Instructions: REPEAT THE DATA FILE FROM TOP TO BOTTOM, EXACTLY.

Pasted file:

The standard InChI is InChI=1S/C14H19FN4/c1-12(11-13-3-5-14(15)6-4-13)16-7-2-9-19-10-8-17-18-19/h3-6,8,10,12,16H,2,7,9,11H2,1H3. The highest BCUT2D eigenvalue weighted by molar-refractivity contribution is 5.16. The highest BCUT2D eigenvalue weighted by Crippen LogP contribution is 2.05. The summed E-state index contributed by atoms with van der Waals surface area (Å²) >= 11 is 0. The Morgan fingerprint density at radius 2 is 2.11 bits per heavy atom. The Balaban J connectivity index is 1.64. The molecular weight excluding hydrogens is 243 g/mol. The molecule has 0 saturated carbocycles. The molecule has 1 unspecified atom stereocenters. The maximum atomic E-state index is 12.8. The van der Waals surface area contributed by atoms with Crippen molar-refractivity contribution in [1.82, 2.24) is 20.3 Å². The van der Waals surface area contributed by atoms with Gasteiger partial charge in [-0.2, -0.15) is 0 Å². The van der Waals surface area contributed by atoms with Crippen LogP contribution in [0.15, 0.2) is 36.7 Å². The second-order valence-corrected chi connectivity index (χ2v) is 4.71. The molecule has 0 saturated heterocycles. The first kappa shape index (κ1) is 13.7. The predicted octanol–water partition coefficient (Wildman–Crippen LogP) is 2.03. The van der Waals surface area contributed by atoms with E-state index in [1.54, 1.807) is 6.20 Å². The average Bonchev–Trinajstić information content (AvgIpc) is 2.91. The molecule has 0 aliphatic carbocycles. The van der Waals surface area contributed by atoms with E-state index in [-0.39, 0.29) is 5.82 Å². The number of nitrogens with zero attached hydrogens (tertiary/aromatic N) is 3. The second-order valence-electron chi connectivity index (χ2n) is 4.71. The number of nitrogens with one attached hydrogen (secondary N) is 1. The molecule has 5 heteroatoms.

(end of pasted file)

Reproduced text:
The standard InChI is InChI=1S/C14H19FN4/c1-12(11-13-3-5-14(15)6-4-13)16-7-2-9-19-10-8-17-18-19/h3-6,8,10,12,16H,2,7,9,11H2,1H3. The highest BCUT2D eigenvalue weighted by molar-refractivity contribution is 5.16. The highest BCUT2D eigenvalue weighted by Crippen LogP contribution is 2.05. The summed E-state index contributed by atoms with van der Waals surface area (Å²) >= 11 is 0. The Morgan fingerprint density at radius 2 is 2.11 bits per heavy atom. The Balaban J connectivity index is 1.64. The molecular weight excluding hydrogens is 243 g/mol. The molecule has 0 saturated carbocycles. The molecule has 1 unspecified atom stereocenters. The maximum atomic E-state index is 12.8. The van der Waals surface area contributed by atoms with Crippen molar-refractivity contribution in [1.82, 2.24) is 20.3 Å². The van der Waals surface area contributed by atoms with Gasteiger partial charge in [-0.2, -0.15) is 0 Å². The van der Waals surface area contributed by atoms with Crippen LogP contribution in [0.15, 0.2) is 36.7 Å². The second-order valence-corrected chi connectivity index (χ2v) is 4.71. The molecule has 0 saturated heterocycles. The first kappa shape index (κ1) is 13.7. The predicted octanol–water partition coefficient (Wildman–Crippen LogP) is 2.03. The van der Waals surface area contributed by atoms with E-state index in [1.54, 1.807) is 6.20 Å². The average Bonchev–Trinajstić information content (AvgIpc) is 2.91. The molecule has 0 aliphatic carbocycles. The van der Waals surface area contributed by atoms with E-state index in [-0.39, 0.29) is 5.82 Å². The number of nitrogens with zero attached hydrogens (tertiary/aromatic N) is 3. The second-order valence-electron chi connectivity index (χ2n) is 4.71. The number of nitrogens with one attached hydrogen (secondary N) is 1. The molecule has 5 heteroatoms.